- Diabetes Supplies – Make sure you have more than enough supplies. After our trip to Upstate NY for the Christmas Holidays and how I didn’t have enough supplies, I took many more this time. I fit it all into an insulated lunchbox. Take extras. You don’t want to have repeated pump or Dexcom fails and be caught short.
In my kit:
11 insulin pods
3 Dexcom G6 sensors
1 vial of Ketone Strips
Fruit Snacks and candy for lows
Batteries for the Omnipod PDM
A paperclip for shutting off a “screaming” Omnipod
Diabetes testing strips
Extra tips for Genteel Lancing Device
Syringes in case the Omnipod PDM malfunctions and my son has to give himself insulin manually
I also added my sons’ medications so I had everything together
4. Continuous Glucose Monitor – If your child wears a Dexcom Continuous Glucose monitor and uses a cell phone to monitor his Dexcom, know that there is a chance that there may be no wifi or service on board and you WON’T HAVE ACCESS to USING IT. I should have used the receiver – we use my son’s iPhone to read Dex and I didn’t have access for the whole long flight. I kept his phone on until the last second — unfortunately he was going low at takeoff, so I gave him some candy to make sure his blood sugar would rise. During the two meals on the plane, I made him do finger pricks and we guessed at the carbs. Luckily it all worked out and he was fine (but yes, I was worried). He tends to over-carb and give himself too much of an insulin dose (and then he goes very low).
5. Keep Basic Supplies on You – Make sure you always have some supplies on you — like an extra insulin pump or two, insulin, candy for lows. You can leave most stuff back at your hotel or AIRBNB, but carry what you would carry with you regularly. We experienced some lows during long hikes and excursions and I was prepared.
5. Low Snacks! Make sure you have plenty of snacks to treat low blood sugars. We use juice boxes to treat lows often, but I couldn’t find any juice boxes in Israel and carrying around a bottle of juice just wasn’t practical. I used candy that I brought from the US, but ran out once we were in Haifa (the second city we visited). However, I was able to find more candy easily. Smarties (the British M & M’s) were great for nudging up stubborn blood sugars.
6. You may want an Israeli Sim Card! If you rely on using your phone to monitor your child’s Dexcom monitor on their phone, you’ll need an Israeli Sim Card. I got two Israeli Sim Cards and I was able to always monitor my son’s phone to see his Dexcom readings. Having two connected phones that were able to be used was terrific – it helped with contacting Airbnb hosts and hotels — as well as each other when we split up in two taxis (we were a group of 8. I used Talk N Save, but there are tons of companies that will rent you a phone or a SIM Card.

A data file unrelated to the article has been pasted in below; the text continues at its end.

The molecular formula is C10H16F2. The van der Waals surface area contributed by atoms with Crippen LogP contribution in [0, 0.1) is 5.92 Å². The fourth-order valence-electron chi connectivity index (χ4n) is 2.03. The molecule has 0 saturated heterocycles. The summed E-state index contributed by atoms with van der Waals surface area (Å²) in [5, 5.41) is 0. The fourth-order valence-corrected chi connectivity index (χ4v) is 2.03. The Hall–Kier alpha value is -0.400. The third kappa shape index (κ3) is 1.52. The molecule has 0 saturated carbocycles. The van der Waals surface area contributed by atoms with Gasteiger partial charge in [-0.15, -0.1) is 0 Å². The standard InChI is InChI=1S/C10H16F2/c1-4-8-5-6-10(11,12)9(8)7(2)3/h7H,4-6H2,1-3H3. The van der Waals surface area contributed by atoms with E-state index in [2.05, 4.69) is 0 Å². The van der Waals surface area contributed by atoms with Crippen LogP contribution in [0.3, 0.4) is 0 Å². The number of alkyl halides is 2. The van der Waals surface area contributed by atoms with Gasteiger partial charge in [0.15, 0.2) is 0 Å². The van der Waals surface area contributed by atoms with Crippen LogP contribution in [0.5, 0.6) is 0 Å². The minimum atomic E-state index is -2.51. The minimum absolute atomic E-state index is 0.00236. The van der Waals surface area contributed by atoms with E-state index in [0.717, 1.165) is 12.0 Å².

7. Sick Day Protocols! When my child with Type 1 Diabetes doesn’t feel well, we have rules we are supposed to follow – as checking if he has ketones and making him drink liquid to get rid of those ketones. On our last night there my son didn’t feel well and was vomiting and had diarrhea. I was sleeping in another hotel room so I didn’t know what was happening. My son’s blood sugar around 285 that night, if I had been in the room I would have also factored that in. The next morning we let my son sleep and when he got up I made him test for ketones (he had between small and trace ketones, so the protocol was to have him drink as much water as possible to get those ketones out of his body). After he drank around 4 cups of water, it seemed to do the trick and he felt much better. I had googled an Urgent Care center just in case — if ketones get very large in a person with Type 1 Diabetes it can get very dangerous and the person can go into Diabetic Ketoacidosis, which is scary and can be life threatening.
8. Have a Back up Plan! On the 2nd full day in Tel Aviv- Yafo, my son was sleeping wildly and kicked an end table. His phone sailed into a cup of water! The phone stopped working! My son had pulled at the lining of his waterproof case and it wasn’t waterproof anymore! I put the phone in rice and took the international sim card out and set up the Dexcom Follow app on my husband’s phone. Luckily it worked, but it was a hassle.
All in all, we had a wonderful trip and we tried not to let my son’s Type 1 Diabetes be the main focus. We let him eat anything he wanted (we just had to guess at the carbs to dose him with insulin) and let him be a kid.
Products We used:
Frio Insulin Cooling Wallet
Lunchbox – here’s a similar one on Amazon.
Candy for Lows – I liked Smarties
I used the small hexagon tubes
Israeli Sim Card — similar to the one I got for both my son’s phone and my phone.
Genteel Gentle Lancing Device — we use this to prick my son’s fingers and I had extra tips with me. I knew I probably could find a finger pricker in a pharmacy if we needed one, but I probably should have had an extra lancing device with me.
Review of Genteel:
Note: I am not a doctor or have medical training. I talk about Type 1 Diabetes from a parent’s point of view. Always consult your endocrinology team if you have any questions. I advocate for my child until he can advocate for himself.
Other articles on Traveling with Type 1 Diabetes: https://beyondtype1.org/traveling-with-t1d/
Our Type 1 Diabetes posts: